In 304 BC, the people of Rhodes (a Greek island in the eastern Aegean Sea) built the Colossus of Rhodes to celebrate their victory in 305 BC over Demetrios Poliorketes, the son of one of Alexander the Great’s successors. The Rhodians took the money from the sale of Demetrius’ siege equipment and commissioned Chares, a native of Rhodes and a student of the famous sculptor Lysippus, to construct a bronze statue to honor Helios, a pagan Greek Titan and patron of the city.
The 110 foot tall statue which rested on a 50 foot high marble pedestal at the entrance to the harbor, took 12 years. Chares incorporated Demetrios’ bronze weapons into the statue. The workers cast the outer bronze skin parts which was fortified with an iron and stone framework. Ancient accounts has the Colossus straddling the harbor but later accounts assert that it stood on a pedestal to one side of the harbor.
The statue snapped at the knees, fell during an earthquake circa 226 BC and lay on the ground for 800 years. Pliny reported the statue was so large that several people could wrap their arms around the statue’s thumb and each finger was larger than a full-size statue. Although it only stood for 56 years, the oracle of Delphi told the people of Rhodes not to rebuild it. In 654, the story is that an Arab Muslims captured Rhodes, broke down the statue and sold the bronze to a merchant in Edessa.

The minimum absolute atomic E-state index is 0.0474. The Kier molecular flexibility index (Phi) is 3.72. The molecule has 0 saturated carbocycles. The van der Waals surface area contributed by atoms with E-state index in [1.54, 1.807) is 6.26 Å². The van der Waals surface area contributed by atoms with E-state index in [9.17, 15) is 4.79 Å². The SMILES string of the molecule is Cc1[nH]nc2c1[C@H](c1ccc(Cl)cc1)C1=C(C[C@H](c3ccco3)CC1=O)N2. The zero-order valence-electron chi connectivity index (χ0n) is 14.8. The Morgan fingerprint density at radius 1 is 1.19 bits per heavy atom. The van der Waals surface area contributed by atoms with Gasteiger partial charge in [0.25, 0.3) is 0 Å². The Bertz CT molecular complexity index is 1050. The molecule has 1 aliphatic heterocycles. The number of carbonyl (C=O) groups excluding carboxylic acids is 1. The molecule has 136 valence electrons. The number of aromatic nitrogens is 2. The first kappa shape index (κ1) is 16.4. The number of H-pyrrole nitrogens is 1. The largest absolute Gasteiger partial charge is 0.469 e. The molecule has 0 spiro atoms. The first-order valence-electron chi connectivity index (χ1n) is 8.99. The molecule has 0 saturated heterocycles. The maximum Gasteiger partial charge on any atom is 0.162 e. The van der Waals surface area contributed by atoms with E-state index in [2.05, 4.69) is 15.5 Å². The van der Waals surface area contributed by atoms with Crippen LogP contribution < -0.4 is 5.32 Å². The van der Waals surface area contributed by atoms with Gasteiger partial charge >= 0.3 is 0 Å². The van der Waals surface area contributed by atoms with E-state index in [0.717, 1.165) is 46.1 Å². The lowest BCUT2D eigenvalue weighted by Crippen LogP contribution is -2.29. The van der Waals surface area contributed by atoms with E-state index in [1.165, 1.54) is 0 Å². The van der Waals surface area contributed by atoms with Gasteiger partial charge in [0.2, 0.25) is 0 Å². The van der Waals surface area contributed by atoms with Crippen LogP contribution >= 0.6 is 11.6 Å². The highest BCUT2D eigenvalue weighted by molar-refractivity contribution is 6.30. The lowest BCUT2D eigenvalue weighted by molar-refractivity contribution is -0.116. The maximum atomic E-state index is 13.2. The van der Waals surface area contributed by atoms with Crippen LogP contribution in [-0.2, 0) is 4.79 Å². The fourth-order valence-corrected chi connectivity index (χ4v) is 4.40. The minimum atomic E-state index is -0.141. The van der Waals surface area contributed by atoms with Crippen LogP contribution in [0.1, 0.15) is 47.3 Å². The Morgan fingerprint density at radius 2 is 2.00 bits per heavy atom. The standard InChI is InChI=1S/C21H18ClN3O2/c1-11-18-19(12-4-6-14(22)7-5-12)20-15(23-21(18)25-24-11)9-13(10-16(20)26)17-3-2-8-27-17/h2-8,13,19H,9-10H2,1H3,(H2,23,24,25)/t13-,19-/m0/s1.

The Colossus does have some more modern associations. The design, posture and dimensions of the Statue of Liberty in New York Harbor were based on what the Colossus and a film entitled the “Colossus of Rhodes” which was directed by Sergio Leone (of The Good, the Bad, and the Ugly fame) and starred bad boy Rory Calhoun. Shakespeare made several references to the Colossus, in Julius Caesar Cassius says of Caesar:
Why man, he doth bestride the narrow world
Like a Colossus, and we petty men
Walk under his huge legs and peep about
To find ourselves dishonorable graves
Tomorrow, The Statue of Zeus at Olympia Rita Bay